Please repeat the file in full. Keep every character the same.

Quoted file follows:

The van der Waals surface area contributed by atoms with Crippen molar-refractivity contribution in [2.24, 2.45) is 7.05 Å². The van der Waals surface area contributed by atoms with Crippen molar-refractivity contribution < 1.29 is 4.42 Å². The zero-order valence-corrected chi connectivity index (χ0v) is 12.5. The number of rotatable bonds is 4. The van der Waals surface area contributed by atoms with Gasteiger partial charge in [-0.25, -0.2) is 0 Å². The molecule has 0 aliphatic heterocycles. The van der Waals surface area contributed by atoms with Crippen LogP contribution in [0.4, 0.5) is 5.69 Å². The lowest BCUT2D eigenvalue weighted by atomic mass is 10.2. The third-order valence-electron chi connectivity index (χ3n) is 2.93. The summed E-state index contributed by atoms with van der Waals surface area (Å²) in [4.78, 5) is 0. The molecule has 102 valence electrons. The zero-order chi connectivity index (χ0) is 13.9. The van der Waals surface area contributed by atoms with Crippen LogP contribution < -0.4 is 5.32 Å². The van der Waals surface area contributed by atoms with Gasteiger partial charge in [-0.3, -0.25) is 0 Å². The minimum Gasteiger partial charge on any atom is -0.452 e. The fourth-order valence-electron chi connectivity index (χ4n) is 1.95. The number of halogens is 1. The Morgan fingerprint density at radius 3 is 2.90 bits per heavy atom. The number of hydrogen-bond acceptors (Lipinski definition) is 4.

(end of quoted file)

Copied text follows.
The van der Waals surface area contributed by atoms with Crippen molar-refractivity contribution in [2.24, 2.45) is 7.05 Å². The van der Waals surface area contributed by atoms with Crippen molar-refractivity contribution < 1.29 is 4.42 Å². The zero-order valence-corrected chi connectivity index (χ0v) is 12.5. The number of rotatable bonds is 4. The van der Waals surface area contributed by atoms with Gasteiger partial charge in [-0.25, -0.2) is 0 Å². The molecule has 0 aliphatic heterocycles. The van der Waals surface area contributed by atoms with Crippen LogP contribution in [0.4, 0.5) is 5.69 Å². The lowest BCUT2D eigenvalue weighted by atomic mass is 10.2. The third-order valence-electron chi connectivity index (χ3n) is 2.93. The summed E-state index contributed by atoms with van der Waals surface area (Å²) in [4.78, 5) is 0. The molecule has 102 valence electrons. The zero-order chi connectivity index (χ0) is 13.9. The van der Waals surface area contributed by atoms with Crippen LogP contribution < -0.4 is 5.32 Å². The van der Waals surface area contributed by atoms with Gasteiger partial charge in [-0.3, -0.25) is 0 Å². The minimum Gasteiger partial charge on any atom is -0.452 e. The fourth-order valence-electron chi connectivity index (χ4n) is 1.95. The number of halogens is 1. The Morgan fingerprint density at radius 3 is 2.90 bits per heavy atom. The number of hydrogen-bond acceptors (Lipinski definition) is 4.